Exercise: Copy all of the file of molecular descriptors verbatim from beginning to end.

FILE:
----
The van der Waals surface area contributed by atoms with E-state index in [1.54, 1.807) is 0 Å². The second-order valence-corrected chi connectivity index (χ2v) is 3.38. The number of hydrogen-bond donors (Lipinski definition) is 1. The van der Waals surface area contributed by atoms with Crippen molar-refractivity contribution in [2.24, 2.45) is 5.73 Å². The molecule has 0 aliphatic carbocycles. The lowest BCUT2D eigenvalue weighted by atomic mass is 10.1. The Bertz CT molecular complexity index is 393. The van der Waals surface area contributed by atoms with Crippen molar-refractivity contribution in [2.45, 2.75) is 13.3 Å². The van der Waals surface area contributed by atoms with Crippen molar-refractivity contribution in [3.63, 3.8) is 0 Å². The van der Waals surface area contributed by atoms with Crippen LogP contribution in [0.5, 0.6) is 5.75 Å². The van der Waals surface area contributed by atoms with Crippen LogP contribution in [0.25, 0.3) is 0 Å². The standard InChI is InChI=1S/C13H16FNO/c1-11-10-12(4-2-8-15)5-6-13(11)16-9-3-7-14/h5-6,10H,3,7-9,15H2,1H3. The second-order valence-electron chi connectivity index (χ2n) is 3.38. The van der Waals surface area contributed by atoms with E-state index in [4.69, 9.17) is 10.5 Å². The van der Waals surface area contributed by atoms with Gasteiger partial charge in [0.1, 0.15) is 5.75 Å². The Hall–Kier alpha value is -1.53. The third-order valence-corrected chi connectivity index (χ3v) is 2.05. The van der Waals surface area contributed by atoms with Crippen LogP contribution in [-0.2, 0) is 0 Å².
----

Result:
The van der Waals surface area contributed by atoms with E-state index in [1.54, 1.807) is 0 Å². The second-order valence-corrected chi connectivity index (χ2v) is 3.38. The number of hydrogen-bond donors (Lipinski definition) is 1. The van der Waals surface area contributed by atoms with Crippen molar-refractivity contribution in [2.24, 2.45) is 5.73 Å². The molecule has 0 aliphatic carbocycles. The lowest BCUT2D eigenvalue weighted by atomic mass is 10.1. The Bertz CT molecular complexity index is 393. The van der Waals surface area contributed by atoms with Crippen molar-refractivity contribution in [2.45, 2.75) is 13.3 Å². The van der Waals surface area contributed by atoms with Crippen molar-refractivity contribution in [3.63, 3.8) is 0 Å². The van der Waals surface area contributed by atoms with Crippen LogP contribution in [0.5, 0.6) is 5.75 Å². The van der Waals surface area contributed by atoms with Crippen LogP contribution in [0.25, 0.3) is 0 Å². The standard InChI is InChI=1S/C13H16FNO/c1-11-10-12(4-2-8-15)5-6-13(11)16-9-3-7-14/h5-6,10H,3,7-9,15H2,1H3. The second-order valence-electron chi connectivity index (χ2n) is 3.38. The van der Waals surface area contributed by atoms with E-state index in [4.69, 9.17) is 10.5 Å². The van der Waals surface area contributed by atoms with Gasteiger partial charge in [0.1, 0.15) is 5.75 Å². The Hall–Kier alpha value is -1.53. The third-order valence-corrected chi connectivity index (χ3v) is 2.05. The van der Waals surface area contributed by atoms with Crippen LogP contribution in [-0.2, 0) is 0 Å².